Nineteen Brownton senior citizens met Monday at the community center. Cards were played after the meeting with the following winners: 500, Theola Fors, first, and Jerome Ewert, second; pinochle, Betty Katzenmeyer, first, and Ruby Streich, second; and sheephead, Elmer Maass, first, and Elva Wendlandt, second. Pearl Streu won the door prize. Jerome Ewert served refreshments. The next meeting will be Monday, Sept. 24, at 1 p.m. All seniors are welcome.
Thurs., Sept. 20 — AA Group Mtg. next to Post Office in Stewart, 8 p.m., call 320-212-5290 for info.; Stewart Lions. Fri., Sept. 21 — Concordia Ladies Aid plated salad luncheon, Immanuel Lutheran Church, Brownton, 11 a.m.-1 p.m. Sat.-Sun., Sept. 22-23 — Stewart-Brownton Girl Scouts paper drive, Cactus Jack’s II parking lot, 10 a.m.-2 p.m., call Mike or Gerri Fitzloff with questions at 320-562-2369. Mon., Sept. 24 — Tops Weigh-In mtg., 5-5:30 p.m.; Brownton Senior Citizens Club, 1 p.m., Brownton Community Center; Brownton Rod & Gun Club, 7 p.m. Tues., Sept. 25 — Narcotics Anonymous, Brownton Community Center, 7 p.m. Thurs., Sept. 27 — AA Group Mtg. next to Post Office in Stewart, 8 p.m., call 320-212-5290 for info. 737 Hall St., Stewart 320-562-2553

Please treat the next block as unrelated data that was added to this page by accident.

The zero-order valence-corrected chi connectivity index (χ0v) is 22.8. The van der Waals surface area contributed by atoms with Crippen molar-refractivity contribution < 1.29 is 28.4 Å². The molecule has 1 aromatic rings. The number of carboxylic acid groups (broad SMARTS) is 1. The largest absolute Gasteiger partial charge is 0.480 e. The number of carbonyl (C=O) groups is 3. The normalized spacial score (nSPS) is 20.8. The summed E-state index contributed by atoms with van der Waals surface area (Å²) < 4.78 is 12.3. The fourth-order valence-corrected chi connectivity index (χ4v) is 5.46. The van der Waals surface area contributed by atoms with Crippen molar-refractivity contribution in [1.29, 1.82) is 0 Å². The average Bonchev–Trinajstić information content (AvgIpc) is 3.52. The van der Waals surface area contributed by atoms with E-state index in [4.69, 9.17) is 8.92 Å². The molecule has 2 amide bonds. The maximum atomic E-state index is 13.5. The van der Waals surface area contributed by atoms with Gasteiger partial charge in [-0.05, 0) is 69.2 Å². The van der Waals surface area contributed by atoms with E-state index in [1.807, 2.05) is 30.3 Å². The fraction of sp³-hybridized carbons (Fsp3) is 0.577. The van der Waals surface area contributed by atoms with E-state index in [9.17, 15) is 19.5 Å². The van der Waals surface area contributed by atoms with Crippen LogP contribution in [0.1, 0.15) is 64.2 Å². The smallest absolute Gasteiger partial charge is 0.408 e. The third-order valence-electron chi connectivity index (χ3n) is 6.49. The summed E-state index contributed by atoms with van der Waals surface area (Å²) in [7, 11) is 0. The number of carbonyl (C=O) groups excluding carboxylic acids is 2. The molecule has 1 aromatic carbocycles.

35 Years Ago
Sept. 22, 1977 Kermit T. Hubin, Editor The new Stewart fire station will be showcased at an open house Sunday afternoon, Sept. 24, from 1 p.m. to 4 p.m. Mr. and Mrs. David Husfeldt and Corey are happy to announce the arrival of a baby daughter and sister, Stacy Marie, on Sept. 13.
Girl Scout paper drive Sept. 22-23